Israel’s “secret” relationship with the Gulf monarchies is rather open and well-known. Oman is no exception to this rule. While a cursory glance at such a relationship might lead to confusion as to why an Arab state would be “friendly” to Israel, there are several key factors endemic to Oman and, at the same time, a wholesale change to the dynamic between Israel and the Arab Gulf that must be considered.
For the past few years, many observers have noticed this gradual change and how many Gulf states have begun to thaw the ice that had previously characterized Israeli-Khaleeji relationships. In 2018, Muhammad bin Salman shocked the world by expressing support for Israel’s existence, asserting that “there are a lot of interests we [Saudi Arabia] share with Israel and if there is peace, there would be a lot of interest between Israel and the GCC.”1.“Saudi-Israeli relations: The emergence of a new alliance”: Al-Arabiya In the background, intelligence agencies across the Gulf were coordinating and sharing information with their Israeli counterparts.2.“Ex-Saudi intelligence chief reveals secret Israel-Saudi relations”: Middle East Monitor Even key leaders like Bahrain’s Foreign Minister Khalid bin Ahmed al-Khalifa offered support to Israel over the Palestinians.3.“Arab Gulf Country of Bahrain: Israel Has ‘Right’ to Defend Itself Against Iran”: Haaretz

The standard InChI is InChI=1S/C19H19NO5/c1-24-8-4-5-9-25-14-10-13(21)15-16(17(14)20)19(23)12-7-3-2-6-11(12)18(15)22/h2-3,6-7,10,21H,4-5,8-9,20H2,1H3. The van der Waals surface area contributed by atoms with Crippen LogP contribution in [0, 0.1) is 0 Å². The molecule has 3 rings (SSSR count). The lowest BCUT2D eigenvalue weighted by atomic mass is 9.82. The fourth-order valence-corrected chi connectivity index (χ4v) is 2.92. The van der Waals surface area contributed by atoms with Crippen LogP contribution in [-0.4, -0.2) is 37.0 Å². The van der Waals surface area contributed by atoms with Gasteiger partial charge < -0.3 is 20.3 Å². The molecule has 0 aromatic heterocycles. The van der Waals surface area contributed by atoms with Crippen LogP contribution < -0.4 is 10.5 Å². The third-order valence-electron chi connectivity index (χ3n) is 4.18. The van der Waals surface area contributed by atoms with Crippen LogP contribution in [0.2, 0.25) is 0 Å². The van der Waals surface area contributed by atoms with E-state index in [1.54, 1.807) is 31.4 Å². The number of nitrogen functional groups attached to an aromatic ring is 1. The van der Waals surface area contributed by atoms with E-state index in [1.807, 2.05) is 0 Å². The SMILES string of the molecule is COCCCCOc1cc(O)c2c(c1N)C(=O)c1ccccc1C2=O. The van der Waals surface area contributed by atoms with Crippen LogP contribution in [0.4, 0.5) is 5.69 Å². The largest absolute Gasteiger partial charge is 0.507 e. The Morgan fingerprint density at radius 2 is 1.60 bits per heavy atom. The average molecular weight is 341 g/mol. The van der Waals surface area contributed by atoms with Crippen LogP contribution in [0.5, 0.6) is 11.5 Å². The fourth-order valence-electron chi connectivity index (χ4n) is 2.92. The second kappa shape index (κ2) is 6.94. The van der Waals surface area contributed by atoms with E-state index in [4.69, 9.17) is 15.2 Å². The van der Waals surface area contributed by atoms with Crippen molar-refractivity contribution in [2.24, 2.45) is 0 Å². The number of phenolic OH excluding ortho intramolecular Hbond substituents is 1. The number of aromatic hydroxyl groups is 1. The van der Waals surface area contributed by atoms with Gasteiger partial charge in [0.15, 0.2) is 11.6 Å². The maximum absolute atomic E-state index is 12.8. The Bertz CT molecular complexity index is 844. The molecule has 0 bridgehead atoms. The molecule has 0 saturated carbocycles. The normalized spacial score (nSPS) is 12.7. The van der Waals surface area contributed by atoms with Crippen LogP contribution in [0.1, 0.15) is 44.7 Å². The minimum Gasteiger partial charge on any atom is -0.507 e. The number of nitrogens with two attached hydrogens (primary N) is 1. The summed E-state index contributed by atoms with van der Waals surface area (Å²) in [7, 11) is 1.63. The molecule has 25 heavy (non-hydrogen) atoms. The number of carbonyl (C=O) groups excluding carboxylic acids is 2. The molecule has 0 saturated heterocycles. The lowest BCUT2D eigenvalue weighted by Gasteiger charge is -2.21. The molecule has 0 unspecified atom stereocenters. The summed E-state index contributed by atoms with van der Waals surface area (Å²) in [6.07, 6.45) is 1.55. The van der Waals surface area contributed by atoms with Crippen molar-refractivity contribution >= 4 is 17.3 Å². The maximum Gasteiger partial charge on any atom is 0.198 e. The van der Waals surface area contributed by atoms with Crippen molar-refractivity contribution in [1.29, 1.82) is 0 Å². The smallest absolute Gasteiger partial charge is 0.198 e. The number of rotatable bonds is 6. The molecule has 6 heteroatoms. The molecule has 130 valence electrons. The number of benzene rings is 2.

While these holistic developments may seem recent, there are more historical nuances to the situation. In fact, examining Israel’s relationship with the Gulf can be obfuscated when looked at broadly. It can be more illuminating to examine the dynamics of this relationship on distinct bilateral ties. This is particularly the case of Israeli-Omani relationships, which have a long history and highlight Oman’s divergent foreign policy when compared to the Arab Gulf. Although Sultan Qaboos has claimed before that “it would be erroneous to infer that Oman’s attitude in any way differs from that of its brothers of the GCC,” the historical record presents a different picture.4.“Interview With Sultan Qaboos Bin Said Al Said”: Middle East Policy Council